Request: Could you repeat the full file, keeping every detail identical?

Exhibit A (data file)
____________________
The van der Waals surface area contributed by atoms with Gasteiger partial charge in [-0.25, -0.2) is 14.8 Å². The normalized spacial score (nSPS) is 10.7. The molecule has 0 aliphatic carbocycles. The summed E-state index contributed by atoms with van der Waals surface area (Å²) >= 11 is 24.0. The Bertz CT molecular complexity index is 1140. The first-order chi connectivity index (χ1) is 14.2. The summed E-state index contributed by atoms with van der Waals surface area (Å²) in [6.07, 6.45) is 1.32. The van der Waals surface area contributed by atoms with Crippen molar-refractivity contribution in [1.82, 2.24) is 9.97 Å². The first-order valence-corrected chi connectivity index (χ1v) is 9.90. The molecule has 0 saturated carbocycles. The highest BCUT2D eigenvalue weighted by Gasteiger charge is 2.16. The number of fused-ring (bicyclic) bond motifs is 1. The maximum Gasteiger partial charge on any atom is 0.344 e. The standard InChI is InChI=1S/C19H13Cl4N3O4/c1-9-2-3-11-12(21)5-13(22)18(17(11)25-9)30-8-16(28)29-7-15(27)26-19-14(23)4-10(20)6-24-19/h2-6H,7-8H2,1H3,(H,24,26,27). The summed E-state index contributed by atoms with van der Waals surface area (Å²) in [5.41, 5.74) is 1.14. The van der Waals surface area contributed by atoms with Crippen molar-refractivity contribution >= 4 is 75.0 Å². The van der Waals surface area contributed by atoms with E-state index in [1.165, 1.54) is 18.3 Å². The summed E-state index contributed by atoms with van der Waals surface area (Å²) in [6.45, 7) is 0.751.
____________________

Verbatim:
The van der Waals surface area contributed by atoms with Gasteiger partial charge in [-0.25, -0.2) is 14.8 Å². The normalized spacial score (nSPS) is 10.7. The molecule has 0 aliphatic carbocycles. The summed E-state index contributed by atoms with van der Waals surface area (Å²) >= 11 is 24.0. The Bertz CT molecular complexity index is 1140. The first-order chi connectivity index (χ1) is 14.2. The summed E-state index contributed by atoms with van der Waals surface area (Å²) in [6.07, 6.45) is 1.32. The van der Waals surface area contributed by atoms with Crippen molar-refractivity contribution in [1.82, 2.24) is 9.97 Å². The first-order valence-corrected chi connectivity index (χ1v) is 9.90. The molecule has 0 saturated carbocycles. The highest BCUT2D eigenvalue weighted by Gasteiger charge is 2.16. The number of fused-ring (bicyclic) bond motifs is 1. The maximum Gasteiger partial charge on any atom is 0.344 e. The standard InChI is InChI=1S/C19H13Cl4N3O4/c1-9-2-3-11-12(21)5-13(22)18(17(11)25-9)30-8-16(28)29-7-15(27)26-19-14(23)4-10(20)6-24-19/h2-6H,7-8H2,1H3,(H,24,26,27). The summed E-state index contributed by atoms with van der Waals surface area (Å²) in [5.41, 5.74) is 1.14. The van der Waals surface area contributed by atoms with Crippen molar-refractivity contribution >= 4 is 75.0 Å². The van der Waals surface area contributed by atoms with E-state index in [1.165, 1.54) is 18.3 Å². The summed E-state index contributed by atoms with van der Waals surface area (Å²) in [6.45, 7) is 0.751.